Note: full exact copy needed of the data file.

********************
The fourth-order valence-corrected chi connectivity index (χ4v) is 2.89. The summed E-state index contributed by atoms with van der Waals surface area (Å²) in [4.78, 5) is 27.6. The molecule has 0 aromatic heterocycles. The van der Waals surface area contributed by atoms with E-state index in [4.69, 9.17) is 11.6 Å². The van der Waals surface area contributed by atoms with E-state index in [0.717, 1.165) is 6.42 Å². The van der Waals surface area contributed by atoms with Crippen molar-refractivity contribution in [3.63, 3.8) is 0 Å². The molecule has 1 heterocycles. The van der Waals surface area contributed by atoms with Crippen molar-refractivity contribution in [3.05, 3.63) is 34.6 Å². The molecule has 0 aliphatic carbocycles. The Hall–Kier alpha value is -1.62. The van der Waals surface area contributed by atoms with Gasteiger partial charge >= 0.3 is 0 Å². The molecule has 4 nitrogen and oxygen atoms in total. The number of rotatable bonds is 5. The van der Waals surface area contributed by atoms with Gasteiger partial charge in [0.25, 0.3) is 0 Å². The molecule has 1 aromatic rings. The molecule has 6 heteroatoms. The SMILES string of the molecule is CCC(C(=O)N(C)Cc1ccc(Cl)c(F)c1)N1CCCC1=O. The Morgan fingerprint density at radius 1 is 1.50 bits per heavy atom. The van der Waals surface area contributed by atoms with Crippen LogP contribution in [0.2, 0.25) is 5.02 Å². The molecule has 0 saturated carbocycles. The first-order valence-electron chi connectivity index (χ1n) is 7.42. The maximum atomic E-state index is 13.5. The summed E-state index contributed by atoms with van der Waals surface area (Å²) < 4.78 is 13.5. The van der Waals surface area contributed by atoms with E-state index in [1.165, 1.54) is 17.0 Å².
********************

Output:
The fourth-order valence-corrected chi connectivity index (χ4v) is 2.89. The summed E-state index contributed by atoms with van der Waals surface area (Å²) in [4.78, 5) is 27.6. The molecule has 0 aromatic heterocycles. The van der Waals surface area contributed by atoms with E-state index in [4.69, 9.17) is 11.6 Å². The van der Waals surface area contributed by atoms with E-state index in [0.717, 1.165) is 6.42 Å². The van der Waals surface area contributed by atoms with Crippen molar-refractivity contribution in [3.63, 3.8) is 0 Å². The molecule has 1 heterocycles. The van der Waals surface area contributed by atoms with Crippen molar-refractivity contribution in [3.05, 3.63) is 34.6 Å². The molecule has 0 aliphatic carbocycles. The Hall–Kier alpha value is -1.62. The van der Waals surface area contributed by atoms with Gasteiger partial charge >= 0.3 is 0 Å². The molecule has 4 nitrogen and oxygen atoms in total. The number of rotatable bonds is 5. The van der Waals surface area contributed by atoms with Gasteiger partial charge in [0.25, 0.3) is 0 Å². The molecule has 1 aromatic rings. The molecule has 6 heteroatoms. The SMILES string of the molecule is CCC(C(=O)N(C)Cc1ccc(Cl)c(F)c1)N1CCCC1=O. The Morgan fingerprint density at radius 1 is 1.50 bits per heavy atom. The van der Waals surface area contributed by atoms with Crippen LogP contribution in [0.2, 0.25) is 5.02 Å². The molecule has 0 saturated carbocycles. The first-order valence-electron chi connectivity index (χ1n) is 7.42. The maximum atomic E-state index is 13.5. The summed E-state index contributed by atoms with van der Waals surface area (Å²) < 4.78 is 13.5. The van der Waals surface area contributed by atoms with E-state index in [1.165, 1.54) is 17.0 Å².